Pacific Investment Management Co. hired Geraldine Sundstrom, formerly of Brevan Howard Capital Management LP, as the world’s biggest bond manager bolsters its ranks after a leadership shakeup earlier this year.
Sundstrom, 39, will join as a managing director and money manager by the first quarter, following a leave from her previous employer, Newport Beach, California-based Pimco said yesterday in a statement. She will be based in Pimco’s London office and report to Mihir Worah, one of six deputy chief investment officers named in January.
“She represents an important addition of demonstrated leadership and skill as we continue to build out our multi-asset group for the benefit of our clients,” Bill Gross, Pimco’s chief investment officer, said in the statement.
Pimco last month hired Rick Chan and Jason Goldberg as portfolio managers in derivatives and Paul McCulley for the newly created position of chief economist, reporting to Gross, 70. The firm is seeking to reassure investors over its leadership after the abrupt resignation of former Chief Executive Officer Mohamed El-Erian in January and stem a record streak of redemptions from its main fund.
Brevan Howard signaled it would shut down Sundstrom’s hedge fund earlier this year after it lost money amid a rout in emerging markets, a person with knowledge of the decision said in February. Sundstrom’s Brevan Howard Emerging Markets Strategies Master Fund declined 15 percent last year after a selloff for bonds and currencies, according to the person. Her fund, which had $2.7 billion in assets as of June 2013, fell an additional 1.6 percent in January.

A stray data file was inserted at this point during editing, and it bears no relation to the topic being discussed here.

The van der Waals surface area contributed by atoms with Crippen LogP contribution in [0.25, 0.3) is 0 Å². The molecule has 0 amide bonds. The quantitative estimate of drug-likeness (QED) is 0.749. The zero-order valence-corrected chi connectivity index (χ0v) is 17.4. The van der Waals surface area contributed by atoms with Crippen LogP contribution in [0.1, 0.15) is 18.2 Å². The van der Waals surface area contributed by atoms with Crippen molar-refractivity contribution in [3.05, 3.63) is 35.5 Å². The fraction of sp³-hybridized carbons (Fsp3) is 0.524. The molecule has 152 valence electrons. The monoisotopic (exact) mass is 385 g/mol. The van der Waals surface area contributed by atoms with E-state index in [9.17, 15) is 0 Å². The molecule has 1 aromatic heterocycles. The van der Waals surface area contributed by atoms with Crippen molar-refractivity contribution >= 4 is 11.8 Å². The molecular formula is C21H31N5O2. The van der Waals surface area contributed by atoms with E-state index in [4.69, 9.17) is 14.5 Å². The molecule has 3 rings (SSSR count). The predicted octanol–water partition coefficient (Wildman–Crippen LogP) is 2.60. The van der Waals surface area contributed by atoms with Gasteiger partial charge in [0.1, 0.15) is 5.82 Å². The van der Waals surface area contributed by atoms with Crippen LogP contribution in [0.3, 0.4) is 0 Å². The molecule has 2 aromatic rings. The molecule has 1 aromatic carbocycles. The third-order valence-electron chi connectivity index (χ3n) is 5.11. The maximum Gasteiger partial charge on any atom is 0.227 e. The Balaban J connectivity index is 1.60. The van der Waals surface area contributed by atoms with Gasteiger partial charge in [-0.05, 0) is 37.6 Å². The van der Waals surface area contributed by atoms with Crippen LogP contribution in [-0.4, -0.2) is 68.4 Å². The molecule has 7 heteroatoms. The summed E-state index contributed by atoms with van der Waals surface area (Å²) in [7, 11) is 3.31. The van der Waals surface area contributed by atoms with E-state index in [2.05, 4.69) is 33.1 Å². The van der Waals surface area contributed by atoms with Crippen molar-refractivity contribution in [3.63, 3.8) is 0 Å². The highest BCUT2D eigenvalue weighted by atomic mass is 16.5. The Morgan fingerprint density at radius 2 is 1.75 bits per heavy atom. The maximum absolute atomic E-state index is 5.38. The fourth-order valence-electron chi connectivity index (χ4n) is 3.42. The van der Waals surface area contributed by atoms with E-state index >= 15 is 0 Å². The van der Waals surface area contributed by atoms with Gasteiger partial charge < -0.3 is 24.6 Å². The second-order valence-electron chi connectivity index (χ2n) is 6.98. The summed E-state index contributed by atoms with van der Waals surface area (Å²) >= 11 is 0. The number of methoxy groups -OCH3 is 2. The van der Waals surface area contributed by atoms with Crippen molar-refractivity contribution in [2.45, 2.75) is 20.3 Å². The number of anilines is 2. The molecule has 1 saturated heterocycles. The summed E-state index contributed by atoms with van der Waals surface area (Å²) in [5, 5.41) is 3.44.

Sundstrom had produced an average annual return of about 3.6 percent since 2007 when she joined Brevan Howard, Europe’s largest closely held hedge-fund firm with $40 billion of assets, according to a fund-performance report. She previously worked at Louis Bacon’s Moore Capital Management LLC for four years and before that an an investment analyst for Citigroup Inc., her registration with the U.K.’s Financial Conduct Authority shows.
Investors pulled money from the Pimco Total Return Fund, the world’s biggest bond fund, for a 13th straight month in May, taking an estimated $4.3 billion, Chicago-based research company Morningstar Inc. said this month. Assets fell to $229 billion as of the end of the month from a peak of $293 billion last year.
Gross is seeking to stanch redemptions, saying the fund that’s trailed 62 percent of peers over the past 12 months, according to data compiled by Bloomberg, will again rank at the top by the end of the year. Pimco is betting on a “new neutral” era characterized by global growth converging toward lower, more stable speeds and interest rates that remain below their pre-crisis equilibrium.